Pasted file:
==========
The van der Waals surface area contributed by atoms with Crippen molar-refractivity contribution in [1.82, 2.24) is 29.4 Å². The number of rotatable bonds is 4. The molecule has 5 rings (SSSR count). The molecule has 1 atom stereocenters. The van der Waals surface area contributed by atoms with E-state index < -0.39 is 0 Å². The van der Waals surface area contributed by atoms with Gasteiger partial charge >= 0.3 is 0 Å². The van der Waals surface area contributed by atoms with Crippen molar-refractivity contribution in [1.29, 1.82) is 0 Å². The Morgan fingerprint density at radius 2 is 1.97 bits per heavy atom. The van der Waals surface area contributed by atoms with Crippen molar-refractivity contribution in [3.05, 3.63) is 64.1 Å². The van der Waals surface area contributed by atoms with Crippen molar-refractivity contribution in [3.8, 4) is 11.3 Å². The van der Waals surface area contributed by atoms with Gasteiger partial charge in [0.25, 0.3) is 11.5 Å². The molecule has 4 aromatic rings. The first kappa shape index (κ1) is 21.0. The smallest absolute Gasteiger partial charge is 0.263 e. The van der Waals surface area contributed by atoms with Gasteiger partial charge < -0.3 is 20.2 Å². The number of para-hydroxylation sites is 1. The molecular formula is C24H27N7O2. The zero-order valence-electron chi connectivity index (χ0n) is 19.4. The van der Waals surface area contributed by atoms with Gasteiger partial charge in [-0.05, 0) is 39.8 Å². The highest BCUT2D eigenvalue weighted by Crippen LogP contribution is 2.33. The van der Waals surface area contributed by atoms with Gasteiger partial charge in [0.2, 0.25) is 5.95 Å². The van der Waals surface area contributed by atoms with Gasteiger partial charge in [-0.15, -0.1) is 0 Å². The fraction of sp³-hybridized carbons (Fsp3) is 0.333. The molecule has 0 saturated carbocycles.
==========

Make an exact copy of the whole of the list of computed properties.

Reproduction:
The van der Waals surface area contributed by atoms with Crippen molar-refractivity contribution in [1.82, 2.24) is 29.4 Å². The number of rotatable bonds is 4. The molecule has 5 rings (SSSR count). The molecule has 1 atom stereocenters. The van der Waals surface area contributed by atoms with E-state index < -0.39 is 0 Å². The van der Waals surface area contributed by atoms with Gasteiger partial charge >= 0.3 is 0 Å². The van der Waals surface area contributed by atoms with Crippen molar-refractivity contribution in [1.29, 1.82) is 0 Å². The Morgan fingerprint density at radius 2 is 1.97 bits per heavy atom. The van der Waals surface area contributed by atoms with Crippen molar-refractivity contribution in [3.05, 3.63) is 64.1 Å². The van der Waals surface area contributed by atoms with Crippen molar-refractivity contribution in [3.8, 4) is 11.3 Å². The van der Waals surface area contributed by atoms with Gasteiger partial charge in [0.25, 0.3) is 11.5 Å². The molecule has 4 aromatic rings. The first kappa shape index (κ1) is 21.0. The smallest absolute Gasteiger partial charge is 0.263 e. The van der Waals surface area contributed by atoms with Gasteiger partial charge < -0.3 is 20.2 Å². The number of para-hydroxylation sites is 1. The molecular formula is C24H27N7O2. The zero-order valence-electron chi connectivity index (χ0n) is 19.4. The van der Waals surface area contributed by atoms with Gasteiger partial charge in [-0.05, 0) is 39.8 Å². The highest BCUT2D eigenvalue weighted by Crippen LogP contribution is 2.33. The van der Waals surface area contributed by atoms with Gasteiger partial charge in [0.2, 0.25) is 5.95 Å². The van der Waals surface area contributed by atoms with Gasteiger partial charge in [-0.15, -0.1) is 0 Å². The fraction of sp³-hybridized carbons (Fsp3) is 0.333. The molecule has 0 saturated carbocycles.